Voting Rights Act
1960—Congress passes the Civil Rights Act of 1960. This legislation requires election officials to have all records relating to voter registration. It also permits the Department of Justice to inspect these records. Under this legislation, African Americans who were previously denied the opportunity to vote in their local jurisdictions were afforded the opportunity to apply to a federal court or voting referee for the right to vote.
August 6, 1965—President Lyndon B. Johnson signed the Voting Rights Act of 1965 into law. The act declares that throughout the nation no person shall be denied the right to vote on account of race or color. The Voting Rights Act of 1965 outlawed the requirement that voters take literacy tests to qualify for the right to vote. Other special provisions included the enforcement of this legislation in areas where there had been a history of racial discrimination.
1970—Congress extended Section 5 of the Voting Rights Act for five years. Section 5 focused on the use of discriminatory tests and other devices designed to exclude certain individuals from the voting process. These extensions required that jurisdictions with a history of illegal discrimination obtain permission from either the Justice Department or a panel of federal district court judges before changing any voting practices.
1975—Congress extended Section 5 of the Voting Rights Act for seven more years. The definition of "test or device" was expanded to include the practice of providing election information, including ballots, only in English in states or political subdivisions where members of a single language minority constituted more than five percent of the citizens of voting age.
1982—Congress extended Section 5 of the Voting Rights Act for twenty-five years. Congress also adopted a new standard to determine how jurisdictions could terminate (or "bail out" from) the provisions of Section 4.
1992—The Voting Rights Language Assistance Act was passed. This legislation required bilingual voting materials and expanded coverage to jurisdictions with more than 10,000 voting-age minority citizens who were not proficient in English. This provision also provided an alternative coverage standard for Indians and Alaska Natives. The language minority provisions of Section 203 of the Voting Rights Act were extended for another 15 years. These provisions provided assistance to voters with limited English proficiency.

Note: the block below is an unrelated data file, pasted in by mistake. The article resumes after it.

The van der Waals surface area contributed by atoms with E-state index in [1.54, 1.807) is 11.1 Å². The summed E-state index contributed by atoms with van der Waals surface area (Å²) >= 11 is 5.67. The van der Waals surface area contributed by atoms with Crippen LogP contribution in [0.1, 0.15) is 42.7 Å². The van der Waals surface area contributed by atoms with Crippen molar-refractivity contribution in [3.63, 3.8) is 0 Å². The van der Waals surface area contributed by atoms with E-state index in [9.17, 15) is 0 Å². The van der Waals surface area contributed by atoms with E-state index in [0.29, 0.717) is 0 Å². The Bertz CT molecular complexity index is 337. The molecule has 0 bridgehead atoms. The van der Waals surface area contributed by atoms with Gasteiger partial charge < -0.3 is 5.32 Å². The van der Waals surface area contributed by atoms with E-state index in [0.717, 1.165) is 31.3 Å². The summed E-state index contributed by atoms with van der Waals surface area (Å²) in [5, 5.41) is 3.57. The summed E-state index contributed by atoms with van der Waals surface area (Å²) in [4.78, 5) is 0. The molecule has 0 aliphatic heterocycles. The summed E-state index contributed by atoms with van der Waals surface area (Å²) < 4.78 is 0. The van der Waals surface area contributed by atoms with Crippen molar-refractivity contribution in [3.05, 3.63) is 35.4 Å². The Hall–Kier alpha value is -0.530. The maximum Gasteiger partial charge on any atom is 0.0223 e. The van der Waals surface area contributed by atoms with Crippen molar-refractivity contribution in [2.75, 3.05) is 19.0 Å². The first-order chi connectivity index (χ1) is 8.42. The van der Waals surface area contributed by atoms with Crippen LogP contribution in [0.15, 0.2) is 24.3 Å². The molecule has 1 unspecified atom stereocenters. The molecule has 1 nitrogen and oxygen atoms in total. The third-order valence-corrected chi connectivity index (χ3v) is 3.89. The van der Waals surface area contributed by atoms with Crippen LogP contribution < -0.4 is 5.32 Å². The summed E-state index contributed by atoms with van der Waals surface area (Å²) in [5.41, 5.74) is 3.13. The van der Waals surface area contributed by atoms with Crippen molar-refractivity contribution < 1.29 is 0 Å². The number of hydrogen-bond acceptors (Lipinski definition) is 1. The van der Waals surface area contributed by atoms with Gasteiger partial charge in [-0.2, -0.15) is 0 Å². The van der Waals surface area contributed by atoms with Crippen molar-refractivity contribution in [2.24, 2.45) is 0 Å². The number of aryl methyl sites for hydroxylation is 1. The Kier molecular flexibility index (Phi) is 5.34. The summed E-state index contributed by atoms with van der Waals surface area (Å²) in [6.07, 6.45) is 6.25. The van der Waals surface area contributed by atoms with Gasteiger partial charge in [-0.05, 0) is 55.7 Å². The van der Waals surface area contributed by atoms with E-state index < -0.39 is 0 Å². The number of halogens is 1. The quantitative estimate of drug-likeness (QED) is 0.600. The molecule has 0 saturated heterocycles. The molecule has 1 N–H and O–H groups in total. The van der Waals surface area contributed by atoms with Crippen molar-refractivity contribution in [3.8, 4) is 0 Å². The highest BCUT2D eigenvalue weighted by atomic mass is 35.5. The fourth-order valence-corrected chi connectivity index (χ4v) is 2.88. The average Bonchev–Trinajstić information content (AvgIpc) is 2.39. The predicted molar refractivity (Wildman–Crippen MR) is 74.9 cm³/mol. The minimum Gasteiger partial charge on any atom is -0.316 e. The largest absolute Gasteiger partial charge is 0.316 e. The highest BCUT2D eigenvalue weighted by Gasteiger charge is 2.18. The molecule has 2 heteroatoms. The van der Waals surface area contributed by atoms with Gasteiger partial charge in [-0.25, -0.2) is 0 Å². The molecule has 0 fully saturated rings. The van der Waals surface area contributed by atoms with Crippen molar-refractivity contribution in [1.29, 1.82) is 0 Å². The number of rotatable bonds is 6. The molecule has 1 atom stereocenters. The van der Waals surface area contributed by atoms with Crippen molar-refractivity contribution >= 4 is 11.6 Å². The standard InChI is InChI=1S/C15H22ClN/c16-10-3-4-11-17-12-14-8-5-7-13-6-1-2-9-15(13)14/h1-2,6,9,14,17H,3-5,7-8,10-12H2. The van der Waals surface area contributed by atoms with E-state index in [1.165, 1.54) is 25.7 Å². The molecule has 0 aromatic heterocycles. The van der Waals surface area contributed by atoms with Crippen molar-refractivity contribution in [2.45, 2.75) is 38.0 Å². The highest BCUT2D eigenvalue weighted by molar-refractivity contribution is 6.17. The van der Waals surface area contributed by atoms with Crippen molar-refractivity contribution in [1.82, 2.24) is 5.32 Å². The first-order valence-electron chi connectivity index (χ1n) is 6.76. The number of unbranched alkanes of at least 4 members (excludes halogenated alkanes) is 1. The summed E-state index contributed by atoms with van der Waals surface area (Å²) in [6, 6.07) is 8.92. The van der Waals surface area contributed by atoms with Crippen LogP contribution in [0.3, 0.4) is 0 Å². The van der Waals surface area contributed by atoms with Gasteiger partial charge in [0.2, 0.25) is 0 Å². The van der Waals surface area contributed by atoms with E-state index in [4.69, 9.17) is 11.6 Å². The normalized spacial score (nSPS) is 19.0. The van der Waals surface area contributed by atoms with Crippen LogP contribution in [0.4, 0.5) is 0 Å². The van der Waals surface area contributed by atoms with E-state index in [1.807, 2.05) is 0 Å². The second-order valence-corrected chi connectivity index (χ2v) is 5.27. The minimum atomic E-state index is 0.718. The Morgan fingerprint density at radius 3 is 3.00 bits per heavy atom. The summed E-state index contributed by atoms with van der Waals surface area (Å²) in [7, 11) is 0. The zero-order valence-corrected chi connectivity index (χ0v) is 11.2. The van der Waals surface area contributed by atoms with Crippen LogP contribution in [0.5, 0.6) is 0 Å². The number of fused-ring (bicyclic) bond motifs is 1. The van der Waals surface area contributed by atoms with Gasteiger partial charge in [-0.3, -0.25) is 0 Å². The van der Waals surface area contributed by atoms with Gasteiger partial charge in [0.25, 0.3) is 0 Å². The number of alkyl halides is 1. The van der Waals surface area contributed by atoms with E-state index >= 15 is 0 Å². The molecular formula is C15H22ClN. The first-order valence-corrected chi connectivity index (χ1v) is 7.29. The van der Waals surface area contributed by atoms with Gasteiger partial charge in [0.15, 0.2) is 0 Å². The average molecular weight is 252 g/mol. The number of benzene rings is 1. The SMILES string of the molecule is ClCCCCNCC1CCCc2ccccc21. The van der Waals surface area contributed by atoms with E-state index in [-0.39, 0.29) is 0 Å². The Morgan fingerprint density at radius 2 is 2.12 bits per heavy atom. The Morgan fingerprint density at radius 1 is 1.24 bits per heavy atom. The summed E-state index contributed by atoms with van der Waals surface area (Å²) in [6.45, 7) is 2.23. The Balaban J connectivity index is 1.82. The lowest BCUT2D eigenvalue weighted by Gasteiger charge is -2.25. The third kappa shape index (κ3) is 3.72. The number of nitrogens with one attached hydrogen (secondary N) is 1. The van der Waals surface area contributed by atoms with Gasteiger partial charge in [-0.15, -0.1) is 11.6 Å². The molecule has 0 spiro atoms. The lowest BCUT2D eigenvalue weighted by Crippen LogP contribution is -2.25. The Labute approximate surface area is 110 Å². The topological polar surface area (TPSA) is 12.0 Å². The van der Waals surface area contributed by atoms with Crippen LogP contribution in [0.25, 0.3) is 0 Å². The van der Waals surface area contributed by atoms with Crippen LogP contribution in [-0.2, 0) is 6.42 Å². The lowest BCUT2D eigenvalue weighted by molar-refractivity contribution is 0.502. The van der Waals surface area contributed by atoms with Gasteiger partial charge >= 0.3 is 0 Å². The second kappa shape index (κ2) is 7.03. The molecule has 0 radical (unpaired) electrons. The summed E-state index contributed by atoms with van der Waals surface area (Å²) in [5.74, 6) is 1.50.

1992—Congressman John A. Lewis (D-GA) introduced H.R. 1457, a bill to protect the voting rights of homeless citizens.
1993—Congress passes the National Voter Registration Act, also known as the "Motor Voter" Bill. This legislation made registration more uniform and accessible, particularly for minority and low-income voters. It required that states allow voter registration by mail. It also required that states give voters the opportunity to register at other state agencies, such as driver’s license bureaus, welfare offices and unemployment agencies.
1994—Congressman John Conyers (D-MI) introduced H.R. 4093, a bill to secure the voting rights of former felons who have been released from incarceration.
2002—Congress passed the Help America to Vote Act. This legislation sought to improve the administration of federal elections by providing assistance with the administration of certain federal election laws and programs. Since the passage of this legislation, Congressional Black Caucus members have introduced amendments designed to further improve the administration of federal elections in local and state jurisdictions.
2006—CBC members co-sponsored the Fannie Lou Hamer, Rosa Parks, and Coretta Scott King Voting Rights Act Reauthorization and Amendments Act of 2006.
July 2006 —The House voted overwhelmingly (390-33) to renew expiring provisions of the Voting Rights Act.